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  • Published: 15 September 2014
  • ISBN: 9781590177242
  • Imprint: NY Review Books
  • Format: Trade Paperback
  • Pages: 136
  • RRP: $22.99

The Captain's Daughter



An NYRB Classics Original

Alexander Pushkin’s short novel is set during the reign of Catherine the Great, when the Cossacks rose up in rebellion against the Russian empress. Presented as the memoir of Pyotr Grinyov, a nobleman, The Captain’s Daughter tells how, as a feckless youth and fledgling officer, Grinyov was sent from St. Petersburg to serve in a remote part of southern Russia. Traveling to take up this new post, Grinyov loses his shirt gambling and then loses his way in a terrible snowstorm, only to be guided to safety by a mysterious peasant. With impulsive gratitude Grinyov hands over his fur coat to his savior, never mind the cold.

Arrived at Fort Belogorsk, Grinyov falls in love with Masha, the beautiful young daughter of his captain. Then Pugachev, leader of the Cossack rebellion, surrounds the fort. Resistance, he has made it clear, will be met by death.

At once a fairy tale and a thrilling historical novel, this singularly Russian work of the imagination is also a timeless, universal, and very winning story of how love and duty can summon pluck and luck to confront calamity.

  • Published: 15 September 2014
  • ISBN: 9781590177242
  • Imprint: NY Review Books
  • Format: Trade Paperback
  • Pages: 136
  • RRP: $22.99

About the author

Alexander Pushkin

Alexander Sergeyevich Pushkin was born in Moscow in 1799. He was liberally educated and left school in 1817. Given a sinecure in the Foreign Office, he spent three dissipated years in St Petersburg writing light, erotic and highly polished verse. He flirted with several pre-Decembrist societies, composing the mildly revolutionary verses which led to his disgrace and exile in 1820. After traveling through the Caucasus and the Crimea, he was sent to Bessarabia, where he wrote The Captive of the Caucasus and The Fountain at Bakhchisaray, and began Eugene Onegin. His work took an increasingly serious turn during the last year of his southern exile, in Odessa.

In 1824 he was transferred to his parents' estate at Mikhaylovskoe in north-west Russia, where he spent two solitary but fruitful years during which he wrote his historical drama Boris Godunov, continued Eugene Onegin and finished The Gipsies. After the failure of the Decembrist Revolt in 1825 and the succession of a new tsar, Pushkin was granted conditional freedom in 1826. During the next three years he wandered restlessly between St Petersburg and Moscow. He wrote an epic poem, Poltava, but little else.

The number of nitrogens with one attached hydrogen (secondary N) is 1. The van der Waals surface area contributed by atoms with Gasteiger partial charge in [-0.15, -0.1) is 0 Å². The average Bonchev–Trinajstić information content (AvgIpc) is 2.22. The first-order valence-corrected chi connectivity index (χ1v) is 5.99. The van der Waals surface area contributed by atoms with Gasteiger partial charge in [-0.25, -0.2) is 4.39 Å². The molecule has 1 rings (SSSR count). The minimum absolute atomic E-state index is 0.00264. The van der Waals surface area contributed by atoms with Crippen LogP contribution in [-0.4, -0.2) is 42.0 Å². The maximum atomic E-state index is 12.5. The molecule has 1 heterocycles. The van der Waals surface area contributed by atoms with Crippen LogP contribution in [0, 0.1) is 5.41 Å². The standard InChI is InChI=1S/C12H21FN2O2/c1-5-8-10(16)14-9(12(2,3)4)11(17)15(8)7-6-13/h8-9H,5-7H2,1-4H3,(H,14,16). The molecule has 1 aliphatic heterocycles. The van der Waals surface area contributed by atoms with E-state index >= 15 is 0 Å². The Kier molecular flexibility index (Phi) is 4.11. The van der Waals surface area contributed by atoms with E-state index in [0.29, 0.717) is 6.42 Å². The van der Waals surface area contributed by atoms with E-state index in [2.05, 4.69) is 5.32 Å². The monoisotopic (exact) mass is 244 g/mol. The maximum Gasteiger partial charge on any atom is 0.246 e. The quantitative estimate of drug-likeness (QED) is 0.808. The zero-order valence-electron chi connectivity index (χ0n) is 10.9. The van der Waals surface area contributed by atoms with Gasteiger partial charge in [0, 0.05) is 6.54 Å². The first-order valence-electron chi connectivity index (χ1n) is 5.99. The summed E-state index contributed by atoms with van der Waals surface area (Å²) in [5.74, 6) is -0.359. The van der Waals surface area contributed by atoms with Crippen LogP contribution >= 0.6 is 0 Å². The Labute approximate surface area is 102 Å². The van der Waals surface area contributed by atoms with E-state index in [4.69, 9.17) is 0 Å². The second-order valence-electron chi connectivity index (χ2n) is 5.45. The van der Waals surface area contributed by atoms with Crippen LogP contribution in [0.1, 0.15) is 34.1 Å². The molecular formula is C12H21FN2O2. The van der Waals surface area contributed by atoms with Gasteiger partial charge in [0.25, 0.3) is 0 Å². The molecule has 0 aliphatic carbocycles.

In 1829 he went with the Russian army to Transcaucasia, and the following year, stranded by a cholera outbreak at the small family estate of Boldino, he wrote his experimental Little Tragedies in blank verse and The Tales of Belkin in prose, and virtually completed Eugene Onegin. In 1831 he married the beautiful Natalya Goncharova. The rest of his life was soured by debts and the malice of his enemies. Although his literary output slackened, he produced his major prose works The Queen of Spades and The Captain's Daughter, his masterpiece in verse, The Bronze Horseman, important lyrics and fairy tales, including The Tale of the Golden Cockerel. Towards the end of 1836 anonymous letters goaded Pushkin into challenging a troublesome admirer of his wife to a duel. He was mortally wounded and died in January 1837.

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Praise for The Captain's Daughter

“In any language, The Captain’s Daughter would be a miniature masterpiece.” —T. J. Binyon, The Daily Telegraph
 
“Time has done nothing to dull the excitement of the story, which, for all its romantic coincidences, is something more than a mere tale of adventure because its characters are something more than cardboard.” —The New York Times

“One brilliant feature of The Captain’s Daughter is that you don’t know what sort of narrative is unfolding.... It is a baffled reflection, from the position of political enlightenment, on the extraordinary hold exercised by violence and fanaticism upon the human race.” —A. N. Wilson, The Daily Telegraph
 
“Robert and Elizabeth Chandler’s translation reads wonderfully...and captures the plot’s wildness, cruelty, and touching romance.” —Jonathan Mirsky, The Spectator
 
“Oh, how thoroughly is that classical book—magical. How thoroughly—hypnotic....Pushkin has brought Pugachev on us...the way you bring on sleep, a fever, a spell...” —Marina Tsvetaeva, Pushkin and Pugachev
 
The Captain’s Daughter is one of the stories in which Pushkin created Russian prose.... It is true poet’s prose, absolutely clear, objective, unpretentious and penetrating.” —Robert Conquest, The Spectator
 
“Pushkin’s greatest stories include the famous supernatural tale ‘The Queen of Spades’ and the thrilling historical novel about the Pugachev rebellion, The Captain’s Daughter. Everyone should read these.” —Michael Dirda, The Washington Post

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